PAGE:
Based on the foregoing, the Commission sustains the assessment of tax, penalties and interest against Petitioner for the tax years1994, 1996, 1997 and 1998.
This decision does not limit a party's right to a Formal Hearing. However, this Decision and Order will become the Final Decision and Order of the Commission unless any party to this case files a written request within thirty (30) days of the date of this decision to proceed to a Formal Hearing. Such a request shall be mailed to the address listed below and must include the Petitioner's name, address, and appeal number:
Utah State Tax Commission
210 North 1950 West
Salt Lake City, Utah 84134
Failure to request a Formal Hearing will preclude any further appeal rights in this matter.
DATED this 10th day of January, 2002.
G. Blaine Davis
Administrative Law Judge
BY ORDER OF THE UTAH STATE TAX COMMISSION.
The Commission has reviewed this case and the undersigned concur in this decision.
DATED this 10th day of January, 2002.
Pam Hendrickson R. Bruce Johnson
Commission Chair Commissioner
Palmer DePaulis Marc B. Johnson
See United States v. Koliboski, 732 F.2d 1328, 1329(7th Cir. 1984), The court stated “the defendant’s entire case at trial rested on his claim that he in good faith believed that wages are not income for taxation purposes. Whatever his mental state, he, of course, was wrong, as all of us already are aware. Nonetheless, the defendant still insists that no case holds that wages are income. Let us now put that to rest: WAGES ARE INCOME.”
See also Granzow v. C.I.R., 739 F.2d 265, 267(7th Cir. 1984),”It is well settled that wages received by taxpayers constitute gross income within the meaning of section 61(a) of the Internal Revenue Code . . . and that such gross income is subject to taxation." The court in Granzow cited a number of decisions from several circuits.
See also United States v. Mann, 884 F.2d 532 (10th Cir. 1989). In that case Mann offered many theories as to why he was not required to file income tax returns. The court stated, "His many theories include the asserted beliefs that 1) the United States Supreme Court has declared that the sixteenth amendment applies only to corporations, 2) the Internal Revenue Service (IRS) has no jurisdiction over him, 3) he is not a "person" within the meaning of 26 I.R.C. §7203, 4) wages are not income, 5) federal reserve notes are not legal tender, and 6) the income tax is voluntary." The court in Mann responded to these assertions as follows, "The government's expert on tax law, Mr. Chancellor, testified that the representation . . . that the Supreme Court has declared that the sixteenth amendment applies only to corporations -- is untrue . . . We agree and add that each of the views offered by Mann, whether found in his published materials or articulated additionally at trail, falls somewhere on a continuum between untrue and absurd."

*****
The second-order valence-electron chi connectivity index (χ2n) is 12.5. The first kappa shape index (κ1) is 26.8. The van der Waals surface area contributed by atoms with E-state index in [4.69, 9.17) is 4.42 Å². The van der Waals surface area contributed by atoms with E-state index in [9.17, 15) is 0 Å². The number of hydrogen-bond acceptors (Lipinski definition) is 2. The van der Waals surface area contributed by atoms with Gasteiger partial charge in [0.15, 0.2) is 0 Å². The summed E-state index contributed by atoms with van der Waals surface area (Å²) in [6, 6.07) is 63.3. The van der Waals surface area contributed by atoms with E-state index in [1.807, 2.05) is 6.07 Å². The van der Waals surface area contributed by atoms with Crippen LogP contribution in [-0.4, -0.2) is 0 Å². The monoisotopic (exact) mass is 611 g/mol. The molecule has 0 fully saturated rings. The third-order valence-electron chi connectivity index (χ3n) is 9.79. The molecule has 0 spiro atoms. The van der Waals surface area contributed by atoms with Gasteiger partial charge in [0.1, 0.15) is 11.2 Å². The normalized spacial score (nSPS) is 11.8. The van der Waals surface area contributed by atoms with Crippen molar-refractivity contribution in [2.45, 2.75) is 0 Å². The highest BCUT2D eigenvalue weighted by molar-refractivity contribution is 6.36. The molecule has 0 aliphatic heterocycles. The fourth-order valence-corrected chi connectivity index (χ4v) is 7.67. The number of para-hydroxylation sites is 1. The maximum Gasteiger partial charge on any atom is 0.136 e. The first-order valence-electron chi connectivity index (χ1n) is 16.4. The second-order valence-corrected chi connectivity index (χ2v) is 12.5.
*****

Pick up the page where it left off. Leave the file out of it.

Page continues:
In addition to the cases listed above, see Nelson v. Auditing Div., 903 p.2d 939 (Utah 1995). In Nelson the Utah Supreme Court stated, “Like most Utah residents, Nelson has a duty to file tax returns and pay state income taxes as they come due.” In that case the Utah Supreme Court upheld the assessment of Utah income tax as well as penalties and interest.